82 of 87 people found the following review helpful
Instead of the Ipad,
This review is from: MacBook Pro 13inch 2.4GHz (Intel Core 2 Duo, 4Gb RAM, 250Gb HDD, NVIDIA GeForce 320M graphics, SD card slot, up to 10 hour battery life) (Electronics)
I bought this a bit on impulse and was probably spurred on by the danger of purchasing an ipad (released in the UK this week) instead. I'm not convinced by the ipad at all, but my old Dell Latitiude X300 (a fantastic purchase five years ago) has seen better days and a Samsung Netbook was annoying me with its small screen, so I opted for my first ever Mac Book.
First impressions were that it is a fantastic looking bit of kit, feels solid as a rock and has a crystal clear screen that just dazzles you as it sets up. Like Windows, the set up takes you through a mildly annoying registration process, but soon enough I'd completed it and was ready to go.
The keyboard is quite spaced out and the keys feel responsive and satisfying to touch. It's backlit too, and looks sublime. The large touchpad is completely clickable and has several multi-finger functions that I've yet to work out but are similar to the iphone's shrink and zoom manoeuvers.
I've never used a Mac before but the basics seemed fairly straightforward in terms of what did this and what did that. No doubt as I become more used to it I'll find benefits and drawbacks versus Windows. I then installed Office for Mac, which I'd also purchased, and started typing this review. This was when I noticed that the edge of the laptop is rubbing against the metal wrist-strap of my watch as I type, which is rather annoying. Maybe I'll work out a way to avoid this going forward.
As I used it, I noticed that the Mac didn't heat up as much as other laptops I've worked on, which is good. Connecting to my home network was a breeze, just enter the password during set up and that was it. The browser is Apple's Safari, with the interface seeming smooth, fast and clear, but pretty soon I'd downloaded Google's Chrome browser for the Mac and synched all my bookmarks from there.
Having used Windows for years, the initial experience of using the Mac Book is a learning process. I suppose I have to accept there will be niggles - for instance, I was irritated to find that I just couldn't easily find the Windows computers on my home network to copy over photographs and files, but no doubt there is a way to do it. (Perhaps it just means that I just have to migrate even more stuff to Google Docs and accept that I am Google's .)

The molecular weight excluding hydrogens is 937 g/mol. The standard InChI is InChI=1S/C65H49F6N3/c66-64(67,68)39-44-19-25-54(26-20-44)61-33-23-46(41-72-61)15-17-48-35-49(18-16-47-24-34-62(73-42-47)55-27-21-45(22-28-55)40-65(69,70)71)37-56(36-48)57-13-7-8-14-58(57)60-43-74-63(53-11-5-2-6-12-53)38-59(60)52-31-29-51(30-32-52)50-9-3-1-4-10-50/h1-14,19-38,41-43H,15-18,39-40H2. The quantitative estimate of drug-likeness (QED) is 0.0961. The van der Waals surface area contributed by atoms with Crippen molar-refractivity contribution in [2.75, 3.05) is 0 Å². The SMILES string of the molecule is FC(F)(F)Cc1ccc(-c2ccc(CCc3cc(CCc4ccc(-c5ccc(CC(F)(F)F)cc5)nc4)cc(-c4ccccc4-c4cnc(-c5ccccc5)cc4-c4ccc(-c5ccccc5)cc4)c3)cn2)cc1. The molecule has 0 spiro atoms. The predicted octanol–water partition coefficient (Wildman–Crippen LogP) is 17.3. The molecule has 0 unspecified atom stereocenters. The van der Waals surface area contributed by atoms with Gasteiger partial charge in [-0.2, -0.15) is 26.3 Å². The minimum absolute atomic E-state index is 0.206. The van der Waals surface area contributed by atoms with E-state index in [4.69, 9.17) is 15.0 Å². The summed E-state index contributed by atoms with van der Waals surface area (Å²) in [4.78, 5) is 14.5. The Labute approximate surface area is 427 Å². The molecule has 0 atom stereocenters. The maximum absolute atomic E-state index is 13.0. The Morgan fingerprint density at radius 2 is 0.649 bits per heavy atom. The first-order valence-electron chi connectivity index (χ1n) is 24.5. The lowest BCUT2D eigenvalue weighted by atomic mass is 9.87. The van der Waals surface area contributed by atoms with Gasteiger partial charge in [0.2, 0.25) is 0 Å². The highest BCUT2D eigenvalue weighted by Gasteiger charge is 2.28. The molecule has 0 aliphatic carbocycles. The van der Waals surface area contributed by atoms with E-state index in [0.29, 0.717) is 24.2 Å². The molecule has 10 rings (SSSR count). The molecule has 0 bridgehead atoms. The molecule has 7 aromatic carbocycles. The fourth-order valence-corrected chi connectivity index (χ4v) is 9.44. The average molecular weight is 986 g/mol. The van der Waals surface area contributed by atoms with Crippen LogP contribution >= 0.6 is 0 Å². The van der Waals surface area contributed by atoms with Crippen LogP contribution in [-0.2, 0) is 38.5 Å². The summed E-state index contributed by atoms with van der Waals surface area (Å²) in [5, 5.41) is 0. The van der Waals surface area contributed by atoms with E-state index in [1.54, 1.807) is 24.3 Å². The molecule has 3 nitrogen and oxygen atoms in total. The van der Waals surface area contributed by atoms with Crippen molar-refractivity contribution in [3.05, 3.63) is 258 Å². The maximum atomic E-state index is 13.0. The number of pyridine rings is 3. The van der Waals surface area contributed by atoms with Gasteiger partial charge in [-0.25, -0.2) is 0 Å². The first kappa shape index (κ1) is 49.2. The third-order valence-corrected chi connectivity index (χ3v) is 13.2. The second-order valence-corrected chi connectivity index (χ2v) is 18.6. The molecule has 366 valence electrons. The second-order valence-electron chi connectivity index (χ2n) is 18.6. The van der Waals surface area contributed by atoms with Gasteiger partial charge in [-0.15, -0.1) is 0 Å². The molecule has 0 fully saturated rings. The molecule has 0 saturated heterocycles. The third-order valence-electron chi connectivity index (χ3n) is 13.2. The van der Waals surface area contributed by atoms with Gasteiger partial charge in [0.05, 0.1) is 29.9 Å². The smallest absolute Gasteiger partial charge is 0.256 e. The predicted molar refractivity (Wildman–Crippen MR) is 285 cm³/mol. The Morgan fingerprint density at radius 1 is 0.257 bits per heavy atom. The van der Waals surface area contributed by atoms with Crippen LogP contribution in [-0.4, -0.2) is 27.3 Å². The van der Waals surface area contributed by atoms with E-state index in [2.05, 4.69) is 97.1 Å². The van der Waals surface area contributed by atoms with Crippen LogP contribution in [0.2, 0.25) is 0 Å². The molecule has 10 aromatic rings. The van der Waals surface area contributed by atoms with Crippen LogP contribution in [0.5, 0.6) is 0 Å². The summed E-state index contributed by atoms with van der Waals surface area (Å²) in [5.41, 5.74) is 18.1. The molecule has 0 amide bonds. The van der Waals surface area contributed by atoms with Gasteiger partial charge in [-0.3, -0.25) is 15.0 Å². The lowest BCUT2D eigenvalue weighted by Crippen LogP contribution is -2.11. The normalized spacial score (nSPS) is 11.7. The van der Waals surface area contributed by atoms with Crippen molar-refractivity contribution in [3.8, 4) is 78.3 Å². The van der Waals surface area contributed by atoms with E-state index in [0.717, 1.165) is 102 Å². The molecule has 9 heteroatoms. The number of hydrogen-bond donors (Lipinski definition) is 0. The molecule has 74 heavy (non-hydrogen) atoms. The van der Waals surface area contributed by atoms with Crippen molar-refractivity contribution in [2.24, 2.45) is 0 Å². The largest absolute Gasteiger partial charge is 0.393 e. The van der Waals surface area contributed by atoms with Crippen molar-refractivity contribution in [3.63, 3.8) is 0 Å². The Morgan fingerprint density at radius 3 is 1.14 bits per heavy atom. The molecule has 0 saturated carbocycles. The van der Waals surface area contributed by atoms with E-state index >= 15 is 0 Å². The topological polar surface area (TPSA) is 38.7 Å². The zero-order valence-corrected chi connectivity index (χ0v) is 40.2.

Overall, I'm pretty impressed by this product and am hoping that I'll be a bit of a convert to Macs in about six months - there must be a reason their users rave about them so much. Much as I've enjoyed Windows, I feel that the future for hardware lies in which piece of kit can access and enhance the internet experience the best, which is why I've decided to move across and try the Mac. My Dell lasted me about five years of almost daily use and I'm hoping for at least that from this machine, given the cost versus other laptops these days. Given that it's Apple, it will probably still look good at that point!
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Showing 1-7 of 7 posts in this discussion
Initial post: 18 Jun 2010 03:39:20 BDT
I`ve got to agree with all the praise, which is thoroughly deserved. I also have to agree with the one issue that is bugging me and that is the hard edge of the Mac where my wrists are when typing. I`ve only just had my Mac and consequently have only done a little bit of typing, but this edge really seems to cut into the bottom of the wrists. I think they need to bevel it or make it a lot softer edge. In the meantime, to use this great machine comfortably, it looks like I`m going to have to buy a gel pillow for my wrists.
In reply to an earlier post on 3 Jul 2010 08:29:09 BDT
Last edited by the author on 3 Jul 2010 08:29:21 BDT
M. Johnston says:
It isn't really that bad is it? I do agree that metal watches get in the way, however. You just need to adjust your typing position slightly.
Posted on 12 Jul 2010 19:56:45 BDT
Ryan Magwood says:
Ahh you can't risk scratching something as beautiful as a Macbook pro with a watch! :-O
The best way to transfer data across a local area network through you wireless router is to actualy use your PC and open up your Mac and drag and drop your stuff into it 'cause its harder to do. :]
In reply to an earlier post on 12 Aug 2010 13:47:03 BDT
M. Bulley says:
While I agree that it can be very uncomfertable the fact is you are not supposed to wrest your wrists on anything while typing. It's unhealthy mostly because of the pain you described above. Try changing the typing postion as described below so that you are above or level with the mac.
Posted on 14 Aug 2010 23:13:52 BDT
J. Jones says:
How easy is it to set up, as although this is a fantastic price, i am reluctant to buy it online as i wont have the help of a mac genius in-store to help me.
Posted on 31 Aug 2010 14:20:55 BDT
Andy J says:
"Just dont type on it that way"
In reply to an earlier post on 7 Sep 2010 16:02:01 BDT
Richard Elmes says:
A mixed Windows/Mac environment is not too difficult. Turn on sharing on all machines. You all need to be in the same workgroup, default WORKGROUP. The Mac uses SMB// as a windows prefix, so....smb//IP address of the Windows machine/My Documents or Windows login ID and away you go. Windows to Mac is a bit less easy but you can persevere and it does work. Great then forsharing
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